I want to begin by saying that the terms of reference of this series of lectures grated on me, in particular, the word ‘power’. One thing it conjured up was the criticism made by people who say we use our power over our patients to brainwash them, that the psychotherapeutic relationship is inescapably authoritarian, domineering, coercive. This was widely said in the sixties by leftist and feminists and others who sought a therapeutic relationship that was more equal, co-counselling, for example, (...) where the client and the therapist took turns exposing their problems. In my experience, most people who took up that position eventually saw the merits of relatively orthodox psychotherapy, and many have trained in conventional psychodynamic psychotherapy. I asked my partner, who is also a psychoanalytic psychotherapist, what the term power conjured up for her and got an uncharacteristically sharp response. She said, ‘I hate that word. It’s used by humanistic therapists who are afraid of authority, difference and knowledge and want us all to be the same. It’s like saying colour doesn’t matter. They confuse the abuse of power with the use of power. They assume that all exercise of power is abusive.’. (shrink)
In this Critical Notice of Emily Jackson and John Keown’s Debating Euthanasia , the respective lines of argument put forward by each contributor are set out and the key debating points identified. Particular consideration is given to the points each contributor makes concerning the sanctity of human life and whether slippery slopes leading from voluntary medically assisted dying to non-voluntary euthanasia would be established if voluntary medically assisted dying were to be legalised. Finally, consideration is given to the positions adopted (...) by the contributors in relation to the legalisation of voluntary medically assisted dying. (shrink)
In the first edition of White Mythologies (1990) Robert Young challenged the status of history, asking whether in this postmodern era we should consider it a Western myth, with an uncertain status. Is it, he asked, possible to write history that avoids the trap of Eurocentrism? Investigating the history of History, from Hegel to Foucault, White Mythologies calls into question traditional accounts of a single 'World History' which leaves aside the 'Third World' as surplus to the narrative of the West. (...) Young goes on to consider questionings of the limits of Western knowledge in the work of Edward Said, Gayatri Chakravorty Spivak and Homi Bhabha. For Young, these thinkers have been involved in a project to decolonize History and to deconstruct 'the West'. In exploring these issues, he shows us the relation of history to theory and of politics to knowledge. White Mythologies has proved to be one of the most important critical works in post-colonial theory of the last two decades. It has engendered much debate and inspired countless critical responses. Twelve years after publication, Robert Young returns to the issues raised in this book to offer fresh perspectives and to reflect upon developments in the post-colonial debate since White Mythologies was first published. (shrink)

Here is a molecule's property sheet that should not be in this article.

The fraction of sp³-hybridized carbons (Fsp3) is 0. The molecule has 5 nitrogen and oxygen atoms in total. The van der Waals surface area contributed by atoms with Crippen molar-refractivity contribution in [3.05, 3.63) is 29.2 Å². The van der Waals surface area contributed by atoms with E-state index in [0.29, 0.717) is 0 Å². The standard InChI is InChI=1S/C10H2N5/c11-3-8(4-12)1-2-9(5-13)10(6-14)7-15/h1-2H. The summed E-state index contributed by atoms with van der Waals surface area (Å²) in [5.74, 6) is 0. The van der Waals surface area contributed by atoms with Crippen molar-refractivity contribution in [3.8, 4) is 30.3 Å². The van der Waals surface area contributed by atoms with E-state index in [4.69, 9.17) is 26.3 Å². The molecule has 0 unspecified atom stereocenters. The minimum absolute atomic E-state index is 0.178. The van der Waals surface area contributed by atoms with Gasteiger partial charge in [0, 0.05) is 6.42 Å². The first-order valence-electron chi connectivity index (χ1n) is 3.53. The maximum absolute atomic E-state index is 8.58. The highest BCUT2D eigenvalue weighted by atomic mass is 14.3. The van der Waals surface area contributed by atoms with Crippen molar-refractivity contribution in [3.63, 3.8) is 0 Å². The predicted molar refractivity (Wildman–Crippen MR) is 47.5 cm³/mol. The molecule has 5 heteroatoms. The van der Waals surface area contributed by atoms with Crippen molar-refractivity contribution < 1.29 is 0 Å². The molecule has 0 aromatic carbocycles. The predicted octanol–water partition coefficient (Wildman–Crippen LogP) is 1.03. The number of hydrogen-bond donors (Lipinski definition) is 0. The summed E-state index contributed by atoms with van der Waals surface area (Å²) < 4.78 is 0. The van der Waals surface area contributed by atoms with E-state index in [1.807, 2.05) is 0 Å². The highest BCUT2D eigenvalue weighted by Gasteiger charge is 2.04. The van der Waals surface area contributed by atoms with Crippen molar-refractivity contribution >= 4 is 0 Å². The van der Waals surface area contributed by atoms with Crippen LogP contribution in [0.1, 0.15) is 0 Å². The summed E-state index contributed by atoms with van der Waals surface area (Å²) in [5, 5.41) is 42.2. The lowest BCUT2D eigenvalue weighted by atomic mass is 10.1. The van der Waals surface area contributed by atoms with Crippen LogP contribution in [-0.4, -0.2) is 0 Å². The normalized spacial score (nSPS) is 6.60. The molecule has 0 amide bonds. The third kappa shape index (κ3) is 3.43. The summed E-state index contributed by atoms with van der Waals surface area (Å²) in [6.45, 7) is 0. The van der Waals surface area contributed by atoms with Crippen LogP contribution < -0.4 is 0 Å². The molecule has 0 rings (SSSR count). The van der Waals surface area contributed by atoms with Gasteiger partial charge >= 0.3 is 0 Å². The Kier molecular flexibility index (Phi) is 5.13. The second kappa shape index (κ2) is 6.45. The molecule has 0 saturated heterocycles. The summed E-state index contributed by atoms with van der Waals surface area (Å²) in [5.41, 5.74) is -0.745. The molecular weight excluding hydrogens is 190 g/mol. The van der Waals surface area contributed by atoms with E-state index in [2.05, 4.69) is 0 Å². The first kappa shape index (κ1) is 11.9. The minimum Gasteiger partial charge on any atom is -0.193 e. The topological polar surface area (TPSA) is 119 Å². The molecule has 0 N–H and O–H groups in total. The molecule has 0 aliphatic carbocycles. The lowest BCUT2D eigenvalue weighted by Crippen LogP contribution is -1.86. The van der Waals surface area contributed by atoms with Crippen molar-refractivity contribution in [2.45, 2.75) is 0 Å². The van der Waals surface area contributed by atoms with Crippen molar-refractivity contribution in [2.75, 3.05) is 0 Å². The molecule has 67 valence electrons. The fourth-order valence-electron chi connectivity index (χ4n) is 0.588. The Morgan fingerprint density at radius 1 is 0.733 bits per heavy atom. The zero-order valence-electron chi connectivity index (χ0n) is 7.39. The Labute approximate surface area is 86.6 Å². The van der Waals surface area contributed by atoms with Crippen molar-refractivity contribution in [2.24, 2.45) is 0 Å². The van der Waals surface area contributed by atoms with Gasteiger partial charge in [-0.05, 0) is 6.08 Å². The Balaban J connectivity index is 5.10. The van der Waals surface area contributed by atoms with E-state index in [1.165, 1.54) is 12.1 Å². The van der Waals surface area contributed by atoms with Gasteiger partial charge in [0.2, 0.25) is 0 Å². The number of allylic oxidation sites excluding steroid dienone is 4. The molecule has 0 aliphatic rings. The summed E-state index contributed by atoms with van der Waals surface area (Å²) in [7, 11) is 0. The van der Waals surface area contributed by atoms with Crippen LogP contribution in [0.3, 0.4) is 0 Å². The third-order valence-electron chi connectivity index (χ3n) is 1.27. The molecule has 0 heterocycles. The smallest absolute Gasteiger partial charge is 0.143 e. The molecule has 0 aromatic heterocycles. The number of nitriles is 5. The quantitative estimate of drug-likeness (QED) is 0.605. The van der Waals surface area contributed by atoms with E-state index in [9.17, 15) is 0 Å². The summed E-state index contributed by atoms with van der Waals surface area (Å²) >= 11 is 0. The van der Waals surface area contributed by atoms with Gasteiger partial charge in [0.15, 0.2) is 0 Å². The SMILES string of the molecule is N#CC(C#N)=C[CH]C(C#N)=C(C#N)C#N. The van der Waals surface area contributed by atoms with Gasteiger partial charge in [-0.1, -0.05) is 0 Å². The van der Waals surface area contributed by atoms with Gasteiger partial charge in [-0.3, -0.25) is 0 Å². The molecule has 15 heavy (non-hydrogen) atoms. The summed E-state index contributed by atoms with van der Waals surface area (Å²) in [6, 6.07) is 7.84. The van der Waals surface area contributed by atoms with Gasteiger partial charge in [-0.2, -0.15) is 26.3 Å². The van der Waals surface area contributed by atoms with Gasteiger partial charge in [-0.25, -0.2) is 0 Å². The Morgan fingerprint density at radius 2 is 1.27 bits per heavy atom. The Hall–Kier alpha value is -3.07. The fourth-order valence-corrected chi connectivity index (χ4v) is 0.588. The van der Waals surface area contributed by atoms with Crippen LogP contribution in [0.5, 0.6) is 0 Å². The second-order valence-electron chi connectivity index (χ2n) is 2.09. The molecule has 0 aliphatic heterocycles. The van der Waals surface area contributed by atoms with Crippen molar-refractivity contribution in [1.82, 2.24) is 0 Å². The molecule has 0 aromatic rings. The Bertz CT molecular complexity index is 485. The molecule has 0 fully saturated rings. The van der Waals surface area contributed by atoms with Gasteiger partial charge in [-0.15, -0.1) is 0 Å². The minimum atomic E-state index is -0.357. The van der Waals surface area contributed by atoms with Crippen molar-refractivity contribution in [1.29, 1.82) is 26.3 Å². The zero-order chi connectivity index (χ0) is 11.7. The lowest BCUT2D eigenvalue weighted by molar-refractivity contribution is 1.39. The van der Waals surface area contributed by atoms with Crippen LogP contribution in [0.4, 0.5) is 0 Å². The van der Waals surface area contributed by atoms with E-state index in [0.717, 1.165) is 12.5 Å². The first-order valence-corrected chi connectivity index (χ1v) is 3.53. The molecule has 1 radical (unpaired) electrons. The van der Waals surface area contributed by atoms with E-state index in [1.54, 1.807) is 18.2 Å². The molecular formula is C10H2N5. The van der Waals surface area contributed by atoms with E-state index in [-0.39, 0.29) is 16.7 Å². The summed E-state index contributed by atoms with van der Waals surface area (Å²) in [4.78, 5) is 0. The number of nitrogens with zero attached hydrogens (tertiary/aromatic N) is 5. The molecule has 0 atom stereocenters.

Recent developments in literary theory, such as structuralism and deconstruction, have come under attack for neglecting history, while historically-based approaches have been criticized for failing to take account of the problems inherent in their methodological foundations. This collection of essays is unique in that it focuses on the relation between post-structuralism and historical (especially Marxist) literary theory and criticism. The volume includes a deconstructive reading of Marx, essays that relate history to the philosophical and institutional context, and a number of (...) studies of particular texts, literary and non-literary, which pose the question of history and literary theory with particular force. (shrink)
IN THIS PAPER I RESPOND TO SEVERAL OBJECTIONS THAT HAVE BEEN MOUNTED TO MY THEORY OF THE MIRACULOUS. IN PARTICULAR I ARGUE THAT ON MY THEORY A MIRACLE IS DECIDEDLY NOT AN EVENT WHICH IS NATURALLY EXPLICABLE FOR "QUA" MIRACLE AN EVENT IS ONLY EXPLICABLE BY REFERENCE TO THE ACTIVITY OF A NON-NATURAL AGENT’S ALTERING THE SURROUNDING CONDITIONS IN VIRTUE OF HIS ACTIVITY IN THE WORLD.